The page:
Spiritual and Ethical Issues in the Bamidbar Stories by Dr. Meir Tamari
"The People Murmured" 
"In the scales of the impartial justice of G-d the slightest error of the great saintly men are equated with the worst sins of ordinary people, so that the great leader Moshe is buried outside of the Promised Land, just like the generation that did not want to enter that Land" (S. R. Hirsch). "It was just that Aharon should die like those who worshiped the Eigel that he had made, and that Moshe should be denied entry into the Land just as those who listened to the Spies that he sent" (Abarbanel).
Throughout the generations our commentators have contended as to what actually constituted the sin of Moshe and Aharon at the waters of Meriva; a sin that is referred to four times in the Torah. How it is connected to the obligation to speak to the stone, and why the price for disobedience had to be non-entry into the Land? Why was Moshe commanded to take the staff with him if he was only to speak and not smite the rock? How are we to understand that they failed to sanctify G-d's Name by not speaking to the rock? What does the entry of Israel into their Land have to do with water and speech?
A Chassidic Master notes that in Sh'mot G-d tells Moshe to smite the TSUR which is the most powerful form of stone, while in Bamidbar he is told to talk to the SELA that is the softest form of stone. When Israel left Egypt they were rebellious, stubborn and stiff necked like a TSUR, and so needed a leader with a strong and powerful hand. However, 40 years later, the new generation was trusting and obedient, so that gentle talking was sufficient to guide them. Moshe should have known how to lead this generation differently, but since he still could only beat and scold, he was no longer suited to lead them into Eretz Yisrael.
This idea of a flaw in leadership is the crux of the Rambam's comment, and following him, many of the Mussar teachers, who see Moshe's failure to control his anger as the major cause of his error.
"Moshe's whole sin lay in erring on the side of anger and deviating from the merit of patience when he used the expression, 'hear you now you rebels'. G-d censured him for this; that a man of his stature should give expression to anger in front of all Israel when such anger was not called for. This constituted a Chilul Hashem since he was the model on which they could aspire to find their worldly and their spiritual happiness. Furthermore, from his behavior, they had certainly concluded that since Moshe was G-d's shali'ach, this anger meant that He was angry with them when it was not so" (Rambam, Sh'mona P'rakim). "When Moshe, after 40 years, saw himself directed to the people with the staff of G-d again in his hand, it hurt him grievously to think that he still had not won the confidence of the people and their trust, so in the bitterness of these feelings he forgot his orders and spoke words of reproach ['hear you rebels'] and in passion smote the rock" (S. R.Hirsch).
Since the Torah does not mention Moshe's anger and we know that Aharon was never guilty of anger but rather always sought to bring peace, Ramban sees the sin in another light, one that fits with G-d's saying, 'since you did not sanctify My Name'. We must remember that at Horev G-d had told Moshe that He would appear before him and the people of Israel above the rock, so that there it was clear to all that the water came as a miracle from G-d and not from Moshe and Aharon.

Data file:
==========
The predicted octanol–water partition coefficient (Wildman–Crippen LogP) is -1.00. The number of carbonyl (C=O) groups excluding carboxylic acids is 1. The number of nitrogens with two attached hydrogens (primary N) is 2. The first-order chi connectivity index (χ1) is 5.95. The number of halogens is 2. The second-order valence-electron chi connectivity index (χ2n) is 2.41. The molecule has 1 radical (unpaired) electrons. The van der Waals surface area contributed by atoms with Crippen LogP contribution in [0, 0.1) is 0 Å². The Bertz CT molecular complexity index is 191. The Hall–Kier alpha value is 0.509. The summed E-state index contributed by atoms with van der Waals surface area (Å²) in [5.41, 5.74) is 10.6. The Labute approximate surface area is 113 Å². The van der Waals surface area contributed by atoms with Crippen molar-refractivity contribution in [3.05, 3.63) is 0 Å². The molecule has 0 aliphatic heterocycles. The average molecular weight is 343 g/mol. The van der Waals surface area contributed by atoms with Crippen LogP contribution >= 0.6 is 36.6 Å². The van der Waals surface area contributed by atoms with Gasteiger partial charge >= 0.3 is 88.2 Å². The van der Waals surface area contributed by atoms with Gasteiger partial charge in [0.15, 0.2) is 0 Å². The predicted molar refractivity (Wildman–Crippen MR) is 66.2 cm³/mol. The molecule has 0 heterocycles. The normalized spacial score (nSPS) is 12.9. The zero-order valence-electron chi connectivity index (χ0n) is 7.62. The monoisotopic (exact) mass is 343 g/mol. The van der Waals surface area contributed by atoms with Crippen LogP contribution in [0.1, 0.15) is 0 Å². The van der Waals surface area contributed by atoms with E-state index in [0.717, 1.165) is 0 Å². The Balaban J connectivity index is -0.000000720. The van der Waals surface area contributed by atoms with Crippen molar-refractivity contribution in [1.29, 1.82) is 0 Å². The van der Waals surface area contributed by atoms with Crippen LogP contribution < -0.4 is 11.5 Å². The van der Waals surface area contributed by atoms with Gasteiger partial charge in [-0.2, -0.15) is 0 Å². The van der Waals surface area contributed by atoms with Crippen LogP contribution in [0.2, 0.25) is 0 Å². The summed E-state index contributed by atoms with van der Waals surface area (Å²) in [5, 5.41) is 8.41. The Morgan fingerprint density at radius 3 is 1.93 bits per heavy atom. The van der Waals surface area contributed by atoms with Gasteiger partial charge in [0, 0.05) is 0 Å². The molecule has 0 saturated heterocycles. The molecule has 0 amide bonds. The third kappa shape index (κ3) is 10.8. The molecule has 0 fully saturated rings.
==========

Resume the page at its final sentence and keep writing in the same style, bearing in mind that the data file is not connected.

"[In Bamidbar,] Moshe made the mistake of saying to the elders, 'shall we bring you forth water' instead of saying, 'shall G-d bring forth water', as in all the other miracles where the authorship of G-d was made quite clear. Here, the people of Israel may have been misled into thinking that Moshe and Aharon had drawn forth the water by their own skill or actions. Therefore they failed to sanctify His Name" (Ramban).
"Moshe and Aharon thought that Israel were rebelling against G-d and so were unworthy of the highest form of miracle, that wrought through speech alone. They had no confidence that G-d would fulfill that which He had promised and so were guilty both of rebellion and of trespass. Later, the people of Israel recognized the supernatural source of the water and sanctified G-d's Name in the valley of Arnon when they sang the Song of the Well; 'well that princes dug, a gift from the Wilderness, water that went up to the heights' (Bamidbar 21:14-20)" (Sforno).
Sefer Ha'Ikarim [R' Y. Albo] sees Moshe and Aharon lacking in the faith to invoke a miracle that would split the rock and bring forth water. Had they done so, G-d would have surely fulfilled the words of His prophets and wrought a miracle that would have indeed been a Kiddush Hashem. He notes the Kiddush Hashem caused by Yehoshua at Giv'on when he did not wait for a command but initiated his call to G-d, a call that was answered when G-d caused the sun to stand still so that Israel could complete their battle.
"Eldad and Meldad (Bamidbar 11: 26) prophesied, 'Moshe is to die and Yehoshua will lead us into the Land'. Moshe's whole leadership was one of open and public miracles but when they would enter the Land those miracles would cease and Israel would have to live by the hidden miracles of normal everyday living" (Shem MiShmuel). "When they left Egypt, water, like food and shelter were given to Israel by revealed and public miracles. However, now, prior to their entry into Eretz Yisrael, the people had to be taught that in that Land, when they needed rain and water they would simply have to use the power of prayer-speech and G-d would grant the miracle. By smiting the rock instead of speaking to it, Moshe failed to teach them this lesson and he thereby forfeited the right to enter the Land of Israel" (Ha'ameik Davar).